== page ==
Not Your Average Bear Or Amendment
HARTFORD, CT— The Republican Party’s attempt to use a humorous Democratic amendment that was never called as a fundraising pitch may have fallen a little flat since it actually was proposed last year by a Republican lawmaker.
Connecticut Republican Party Chairman JR Romano used an amendment by Sen. Mae Flexer, D-Killingly, in his latest fundraising pitch.
Flexer proposed an amendment that prevents bear hunting “if such bear is (1) smarter than the average bear, (2) fed from a picnic basket, (3) merely nibbling or noshing, (4) featured in or associated with any film production of The Walt Disney Company, or (5) fed from a honey pot provided such pot is of sufficient size, as determined by the Commissioner of Energy and Environmental Protection, such that the tongue, snout and head of such bear has sufficient space to extend, lick, sniff and explore, as applicable, without becoming stuck in such pot. “
Romano wrote “Our state faces a VERY SERIOUS $5 BILLION DEFICIT and Mae is filing amendments (with the help of state-paid staff) referencing Yogi Bear, Winnie the Pooh, and other cartoons.”
The problem is the language is almost identical to the language used last year in the House by then Rep. Craig Miner, R-Litchfield. Miner’s amendment was to a bill that would have prohibited the feeding of bears and coyotes on property not owned by the state. Flexer’s was to a bill on bear hunting, which later became a bill banning the importation of five big African game species.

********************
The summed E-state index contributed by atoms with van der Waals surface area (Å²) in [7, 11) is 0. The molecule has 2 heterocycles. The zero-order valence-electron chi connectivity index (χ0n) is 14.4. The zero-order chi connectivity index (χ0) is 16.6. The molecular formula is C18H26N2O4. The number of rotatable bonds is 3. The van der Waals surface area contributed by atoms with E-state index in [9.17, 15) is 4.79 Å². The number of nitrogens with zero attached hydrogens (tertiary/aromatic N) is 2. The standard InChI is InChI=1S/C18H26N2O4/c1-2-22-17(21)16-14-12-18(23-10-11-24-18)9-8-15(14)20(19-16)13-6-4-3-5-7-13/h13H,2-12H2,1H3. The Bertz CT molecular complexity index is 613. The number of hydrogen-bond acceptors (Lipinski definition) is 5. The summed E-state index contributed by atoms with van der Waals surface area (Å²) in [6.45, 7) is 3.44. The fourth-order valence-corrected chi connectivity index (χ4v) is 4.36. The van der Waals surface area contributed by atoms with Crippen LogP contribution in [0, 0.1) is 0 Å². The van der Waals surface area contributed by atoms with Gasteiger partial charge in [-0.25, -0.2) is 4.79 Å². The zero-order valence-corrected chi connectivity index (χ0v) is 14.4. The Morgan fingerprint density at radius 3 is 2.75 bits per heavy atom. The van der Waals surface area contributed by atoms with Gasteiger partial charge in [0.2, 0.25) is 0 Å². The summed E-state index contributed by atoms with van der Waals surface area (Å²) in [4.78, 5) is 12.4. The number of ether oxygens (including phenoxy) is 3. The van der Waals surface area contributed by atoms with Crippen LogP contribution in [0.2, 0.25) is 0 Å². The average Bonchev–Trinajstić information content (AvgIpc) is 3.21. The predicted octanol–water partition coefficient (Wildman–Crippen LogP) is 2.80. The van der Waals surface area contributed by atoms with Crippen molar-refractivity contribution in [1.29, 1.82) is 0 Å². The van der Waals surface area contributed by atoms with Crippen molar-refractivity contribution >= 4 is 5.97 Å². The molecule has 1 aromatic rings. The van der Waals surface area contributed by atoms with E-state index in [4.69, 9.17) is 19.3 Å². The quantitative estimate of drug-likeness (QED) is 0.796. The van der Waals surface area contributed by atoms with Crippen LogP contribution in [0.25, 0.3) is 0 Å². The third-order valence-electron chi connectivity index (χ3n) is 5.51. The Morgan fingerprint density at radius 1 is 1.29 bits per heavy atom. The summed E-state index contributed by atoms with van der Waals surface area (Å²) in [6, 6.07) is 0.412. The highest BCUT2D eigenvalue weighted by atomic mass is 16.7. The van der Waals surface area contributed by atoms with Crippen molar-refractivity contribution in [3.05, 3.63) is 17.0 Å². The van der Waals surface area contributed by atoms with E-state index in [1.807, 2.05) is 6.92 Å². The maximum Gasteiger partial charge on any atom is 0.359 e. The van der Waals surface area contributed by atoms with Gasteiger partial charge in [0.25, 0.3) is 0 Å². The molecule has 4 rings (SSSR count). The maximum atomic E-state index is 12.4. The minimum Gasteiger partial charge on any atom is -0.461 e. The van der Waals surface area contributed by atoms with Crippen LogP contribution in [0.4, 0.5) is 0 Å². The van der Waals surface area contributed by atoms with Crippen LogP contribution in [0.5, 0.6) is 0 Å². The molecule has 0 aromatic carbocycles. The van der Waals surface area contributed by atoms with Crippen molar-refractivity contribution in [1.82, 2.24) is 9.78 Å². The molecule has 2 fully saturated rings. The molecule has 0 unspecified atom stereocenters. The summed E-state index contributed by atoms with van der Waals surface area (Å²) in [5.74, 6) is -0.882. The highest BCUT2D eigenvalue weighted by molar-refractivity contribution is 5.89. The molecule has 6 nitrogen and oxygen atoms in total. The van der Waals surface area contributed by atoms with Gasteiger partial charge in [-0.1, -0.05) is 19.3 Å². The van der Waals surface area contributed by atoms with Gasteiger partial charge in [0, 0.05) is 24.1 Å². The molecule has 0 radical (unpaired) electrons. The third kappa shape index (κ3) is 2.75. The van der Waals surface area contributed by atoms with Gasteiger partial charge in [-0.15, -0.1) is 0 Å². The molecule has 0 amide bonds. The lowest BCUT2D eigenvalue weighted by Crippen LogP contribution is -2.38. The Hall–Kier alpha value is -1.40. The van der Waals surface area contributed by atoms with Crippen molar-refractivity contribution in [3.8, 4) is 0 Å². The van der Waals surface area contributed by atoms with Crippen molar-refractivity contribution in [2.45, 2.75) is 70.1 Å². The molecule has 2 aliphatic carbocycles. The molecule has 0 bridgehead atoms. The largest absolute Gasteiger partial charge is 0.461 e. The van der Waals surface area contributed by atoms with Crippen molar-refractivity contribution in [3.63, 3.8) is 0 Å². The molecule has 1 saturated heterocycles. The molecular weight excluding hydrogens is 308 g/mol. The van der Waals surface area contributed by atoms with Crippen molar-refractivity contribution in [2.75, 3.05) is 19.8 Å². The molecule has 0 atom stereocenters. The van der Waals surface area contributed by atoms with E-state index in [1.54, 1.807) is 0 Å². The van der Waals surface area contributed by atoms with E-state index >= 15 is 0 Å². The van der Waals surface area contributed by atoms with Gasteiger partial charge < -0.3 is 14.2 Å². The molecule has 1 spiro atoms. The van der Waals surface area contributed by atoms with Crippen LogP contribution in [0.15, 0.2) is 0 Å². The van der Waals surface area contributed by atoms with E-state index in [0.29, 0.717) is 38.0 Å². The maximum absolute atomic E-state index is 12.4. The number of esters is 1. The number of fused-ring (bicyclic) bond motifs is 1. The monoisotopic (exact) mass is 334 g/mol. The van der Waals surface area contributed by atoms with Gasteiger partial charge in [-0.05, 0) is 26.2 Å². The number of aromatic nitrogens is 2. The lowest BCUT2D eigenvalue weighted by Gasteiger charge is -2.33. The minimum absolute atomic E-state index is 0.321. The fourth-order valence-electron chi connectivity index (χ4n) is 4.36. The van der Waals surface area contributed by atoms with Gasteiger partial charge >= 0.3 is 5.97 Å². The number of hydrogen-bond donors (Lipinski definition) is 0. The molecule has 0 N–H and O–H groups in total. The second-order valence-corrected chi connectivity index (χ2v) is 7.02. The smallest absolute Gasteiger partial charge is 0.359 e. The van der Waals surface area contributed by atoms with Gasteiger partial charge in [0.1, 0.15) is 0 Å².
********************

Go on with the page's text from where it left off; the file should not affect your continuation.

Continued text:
The other difference is that Miner, who is now in the state Senate, actually got his amendment called and debated briefly before withdrawing it. Flexer never called her amendment last week during three separate debates on the bill.
But Romano defended his fundraising pitch Tuesday.
“We are facing billions of dollars in deficit there’s no time for games right now,” Romano said in a phone interview Tuesday. “The state of Connecticut is heading off a cliff and people want to be cute.”
He said what’s not cute is “people losing their jobs and leaving the state.”
The bill that initially would have allowed bear hunting and later became a bill to ban the importation of African game died Tuesday in the Judiciary Committee.
“There wasn’t support for the bill with the committee or leadership,” Sen. Paul Doyle, D-Wetherfield, said.